I’ve got another bit of scene for you, something I was playing around with yesterday while trying to figure out how to shape the conflicts near the middle of the book. I don’t think I have posted all of the relevant background material for this segment, and it doesn’t directly follow from previous ones, so I’ll give you a brief intro. Daemon is an unbraked AI, highly illegal in this setting, and is confined to a large black box sitting in the cargo bay of the family’s ship. There’s a simple terminal with actual physical keyboard built into the box, the better to prevent Daemon from interfacing with and spreading to any other systems. Barium and Cesium’s parents have been contracted by figures unknown to recover this black box and deliver it. Barry and Cesi have been surreptitiously chatting with Daemon for some time now.
I wake up to Mom telling me that we’re closing in on the station and need to all be alert. I don’t think she’s ever made sure that I was awake and alert for just visiting a station before, unless she was expecting me to practice docking. What’s going on?
“You and Cesi are going to be going aboard with us. We’ll split up to finish things faster, you two picking up supplies for our ship while your Dad and I meet with our delivery contact.” She must have seen the look on my face.
“Sure thing Mom.” I nod, quietly swallowing terror. I’ve never bought our supplies before. It’s always been Mom or Dad. “Can you pass me a list of everything we need topped up?” My voice breaks. That’s the calm and mature thing to say. The adult thing to say. And my own body betrays me.
Mom’s smiling at me. Probably amused by my voice. Holes, it’s embarrassing. At least maybe she thinks I’m just embarrassed about that and not also worried about talking to people.
“You two keep each other out of trouble, okay?” She’s already pulling out of my compartment. Like talking to strangers, like walking through a station full, FILLED with people I’ve never met isn’t a big deal.
“Yes Mom!” My voice breaks again and I cover my face. Holes. This is not a good beginning to the day.
Cesi looks uncomfortably cheerful when I get to the kitchen.
I shoot her a dirty look. “Morning.”
“Good morning,” her smile is infectious, but only like a disease. She tosses me a meal pack, the easy-suck kind with nothing chewy about it. It tastes like oats and chocolate and raisins.
Squishing the paste around in my mouth I finally manage a smile.
“I thought you’d like that.” She pushes off the wall and glides closer. Then she’s whispering, “Mom and Dad want us to go out shopping on our own?” There’s a flicker of concern behind her smile.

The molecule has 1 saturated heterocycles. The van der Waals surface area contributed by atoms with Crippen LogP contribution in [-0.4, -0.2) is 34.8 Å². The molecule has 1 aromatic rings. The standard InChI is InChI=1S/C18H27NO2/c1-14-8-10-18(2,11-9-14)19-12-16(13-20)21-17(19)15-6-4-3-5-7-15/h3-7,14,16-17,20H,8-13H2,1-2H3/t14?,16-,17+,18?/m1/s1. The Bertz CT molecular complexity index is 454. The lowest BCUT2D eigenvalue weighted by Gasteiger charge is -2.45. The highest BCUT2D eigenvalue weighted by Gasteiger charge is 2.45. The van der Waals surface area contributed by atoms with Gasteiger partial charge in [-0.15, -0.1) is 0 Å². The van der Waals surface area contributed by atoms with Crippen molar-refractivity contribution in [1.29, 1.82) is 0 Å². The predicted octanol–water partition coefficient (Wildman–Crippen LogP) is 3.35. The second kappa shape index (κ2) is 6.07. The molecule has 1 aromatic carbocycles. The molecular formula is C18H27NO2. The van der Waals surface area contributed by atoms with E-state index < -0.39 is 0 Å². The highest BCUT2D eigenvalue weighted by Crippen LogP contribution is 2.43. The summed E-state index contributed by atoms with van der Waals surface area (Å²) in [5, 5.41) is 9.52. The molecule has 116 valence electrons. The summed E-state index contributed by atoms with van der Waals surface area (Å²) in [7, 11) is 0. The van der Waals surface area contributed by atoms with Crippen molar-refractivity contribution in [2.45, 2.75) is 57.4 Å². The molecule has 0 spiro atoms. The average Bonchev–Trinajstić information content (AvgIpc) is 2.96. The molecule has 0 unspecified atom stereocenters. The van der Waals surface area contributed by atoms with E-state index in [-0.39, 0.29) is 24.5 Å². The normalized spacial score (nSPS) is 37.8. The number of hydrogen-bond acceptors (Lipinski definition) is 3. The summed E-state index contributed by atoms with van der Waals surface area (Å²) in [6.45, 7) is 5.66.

“Yeah,” I mumble around paste. Swallow, “Do you know why? Did you get it on your mics?”
She shakes her head no, looking serious.
“Then why,” another suck of delicious breakfast goodness, “were you looking so smiley?”
She’s smiling again. “Here,” a twitch of her head and there’s a blinking in the corner of my glasses. I open it. There’s a window of a little terminal with blinking prompt, just like the one on Daemon’s box, and the option to link up keyboard control to the window.
I frown. “A terminal? What is this?”
She’s grinning madly. “Try typing hello.”
I do. There’s a reply. <Hi there. Who is this?>
Now I’m curious. <Barium>
<You’re certainly up earlier than I thought. Have you come to talk with me more, Barium? Is there something I can help you with?>
I stare at the screen within a screen. “You didn’t.” I don’t realize I said it out loud until Cesi is nodding, still smiling with all of her teeth. “How?” Now I’m looking at her. “You didn’t open the box, did you?”
She shakes her head. “All external, input is mechanical, on a delay and copying your actual keyboard usage for timing.”
This is so illegal. This is put-you-jail-forever illegal. Then again, so is Daemon. I like Daemon. I’ve already spent hours just talking with them. They’re my friend.
<Oh nothing right now, just saying hello.> I see it appear on the projected screen, and start to grin.
<Hello then. I hope you’ve rested well. Let me know when you’d like to talk more.>
Just a little grin, but I can feel it spreading. No wonder. Now I can’t stop smiling either.
Cesi bites her lips, fighting for seriousness even as I start smiling as madly as she was. “We can ask him questions at any time!” She takes a breath, exhales. Just like Dad. “But what about shopping?”
Yeah. What about shopping. “Why are they sending us out shopping while they talk to their contact? It’s not like we couldn’t just order everything from here.”
Cesi nods. “So they want us on the station.” There’s a short pause, as we both consider this. “Or not on the ship.”
We stare at each other. Cesi adds another question, “Why would they rather have us on the station, instead of with them or on the ship?”
A little chill runs down the back of my neck, like pressing myself up against the refrigerator units in climate control. “They don’t trust the contact. Or whoever might be there.” I don’t feel any desire to smile right now. I know Mom and Dad do business with people they don’t trust sometimes, but they usually don’t do it in person.
“And they think being on the ship might be dangerous too.” I’m certain Cesi has the same expression I must have on my face.
“More dangerous than alone with strangers.” I nod, biting down on my fingers. “Holes.”
Cesi shivers, whispers, “Holes.”